I have struggled greatly with this topic because I do not want to ever tell anyone else what is and is not Biblical. But I do believe that The Message is something that I need to address.
The Message is a ‘version’ of the Bible. It is written by a man, Eugene Peterson. He wanted to make a ‘dumbed-down’ version of the Bible to keep Christians interested in it. He thought they were getting bored…
Long and formal-sounding sentences in the original Bible are often simply replaced with punchy phrases: “The grace of our Lord Jesus Christ be with you” is replaced with a jovial “Enjoy the best of Jesus!”
Many renderings can only be described as facetious: John 1:14 “The Word became flesh, and dwelt among us” becomes “The Word became flesh and blood, and moved into the neighborhood.”
The language is spiced up with slangy and amusing idioms: 2 Corinthians 4:17 “These hard times are small potatoes compared to the coming good times.” In Acts 13:6 “crooked as a corkscrew” is used instead of the simple adjective “false.”
James 4:7 instead of “resist the Devil and he will flee from you” we have “Yell a loud no to the Devil and watch him scamper.” This is intended to make us chuckle.
In Acts 12:16 according to The Message the disciples were not only “amazed” when they saw Peter, they “went wild,” which suggests an amusing scene of commotion that is not indicated in the original text.
|Literal translation||The Message|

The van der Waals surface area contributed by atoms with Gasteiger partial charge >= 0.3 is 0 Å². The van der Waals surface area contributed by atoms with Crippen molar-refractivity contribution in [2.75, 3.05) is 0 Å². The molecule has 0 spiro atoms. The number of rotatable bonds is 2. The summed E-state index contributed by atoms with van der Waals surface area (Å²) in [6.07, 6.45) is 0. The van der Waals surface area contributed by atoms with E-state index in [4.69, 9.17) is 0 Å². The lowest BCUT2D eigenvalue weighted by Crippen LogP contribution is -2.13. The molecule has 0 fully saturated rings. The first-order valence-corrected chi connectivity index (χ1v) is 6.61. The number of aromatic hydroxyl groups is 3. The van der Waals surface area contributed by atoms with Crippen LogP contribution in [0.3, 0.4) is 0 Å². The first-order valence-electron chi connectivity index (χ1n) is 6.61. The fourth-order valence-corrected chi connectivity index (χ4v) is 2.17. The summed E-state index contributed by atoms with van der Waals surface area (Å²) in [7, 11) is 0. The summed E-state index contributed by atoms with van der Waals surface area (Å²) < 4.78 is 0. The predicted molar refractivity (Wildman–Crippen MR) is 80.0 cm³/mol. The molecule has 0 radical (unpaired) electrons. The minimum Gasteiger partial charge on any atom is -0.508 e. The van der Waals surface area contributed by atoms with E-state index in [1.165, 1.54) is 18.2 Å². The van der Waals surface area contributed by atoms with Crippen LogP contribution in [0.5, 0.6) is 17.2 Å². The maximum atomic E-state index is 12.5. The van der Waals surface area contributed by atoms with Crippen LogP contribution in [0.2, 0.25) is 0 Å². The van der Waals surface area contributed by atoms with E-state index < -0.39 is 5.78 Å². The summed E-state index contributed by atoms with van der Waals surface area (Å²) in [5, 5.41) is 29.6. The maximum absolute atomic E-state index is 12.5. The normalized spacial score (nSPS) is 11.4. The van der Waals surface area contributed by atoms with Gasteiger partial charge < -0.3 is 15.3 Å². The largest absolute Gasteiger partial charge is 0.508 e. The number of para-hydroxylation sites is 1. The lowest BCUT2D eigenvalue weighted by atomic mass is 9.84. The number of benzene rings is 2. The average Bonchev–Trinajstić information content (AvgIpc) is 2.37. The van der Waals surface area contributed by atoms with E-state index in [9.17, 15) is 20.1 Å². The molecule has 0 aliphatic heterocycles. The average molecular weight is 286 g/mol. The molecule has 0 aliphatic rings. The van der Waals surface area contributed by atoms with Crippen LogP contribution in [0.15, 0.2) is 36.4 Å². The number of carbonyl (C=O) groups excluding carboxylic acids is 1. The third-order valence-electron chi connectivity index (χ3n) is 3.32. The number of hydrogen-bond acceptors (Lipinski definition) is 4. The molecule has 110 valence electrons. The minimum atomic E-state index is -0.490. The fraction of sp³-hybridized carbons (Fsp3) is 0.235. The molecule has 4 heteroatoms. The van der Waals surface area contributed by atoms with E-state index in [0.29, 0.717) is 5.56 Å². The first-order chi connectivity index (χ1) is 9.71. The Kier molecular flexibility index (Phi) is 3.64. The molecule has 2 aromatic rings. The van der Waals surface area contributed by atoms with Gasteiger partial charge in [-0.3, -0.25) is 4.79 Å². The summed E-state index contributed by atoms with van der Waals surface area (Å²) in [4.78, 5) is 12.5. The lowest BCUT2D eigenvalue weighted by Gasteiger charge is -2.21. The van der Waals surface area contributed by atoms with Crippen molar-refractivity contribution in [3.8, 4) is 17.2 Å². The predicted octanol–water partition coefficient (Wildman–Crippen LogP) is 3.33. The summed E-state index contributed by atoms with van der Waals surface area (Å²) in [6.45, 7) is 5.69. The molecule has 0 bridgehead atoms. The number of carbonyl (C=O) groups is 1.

|1 Likewise, wives, be subject to your own husbands, so that even if some do not obey the word, they may be won without a word by the conduct of their wives, when they see your respectful and pure conduct. 3 Do not let your adorning be external—the braiding of hair, the wearing of gold, or the putting on of clothing— 4 but let your adorning be the hidden person of the heart with the imperishable beauty of a gentle and quiet spirit, which in God’s sight is very precious. 5 For this is how the holy women who hoped in God used to adorn themselves, by submitting to their husbands, 6 as Sarah obeyed Abraham, calling him lord. And you are her children, if you do good and do not fear anything that is frightening. 7 Likewise, husbands, live with your wives in an understanding way, showing honor to the woman as the weaker vessel, since they are heirs with you of the grace of life, so that your prayers may not be hindered.||The same goes for you wives: Be good wives to your husbands, responsive to their needs. There are husbands who, indifferent as they are to any words about God, will be captivated by your life of holy beauty. What matters is not your outer appearance — the styling of your hair, the jewelry you wear, the cut of your clothes — but your inner disposition. Cultivate inner beauty, the gentle, gracious kind that God delights in. The holy women of old were beautiful before God that way, and were good, loyal wives to their husbands. Sarah, for instance, taking care of Abraham, would address him as, “my dear husband.” You’ll be true daughters of Sarah if you do the same, unanxious and unintimidated. The same goes for you husbands: Be good husbands to your wives. Honor them, delight in them. As women they lack some of your advantages. But in the new life of God’s grace, you’re equals. Treat your wives, then, as equals so your prayers don’t run aground|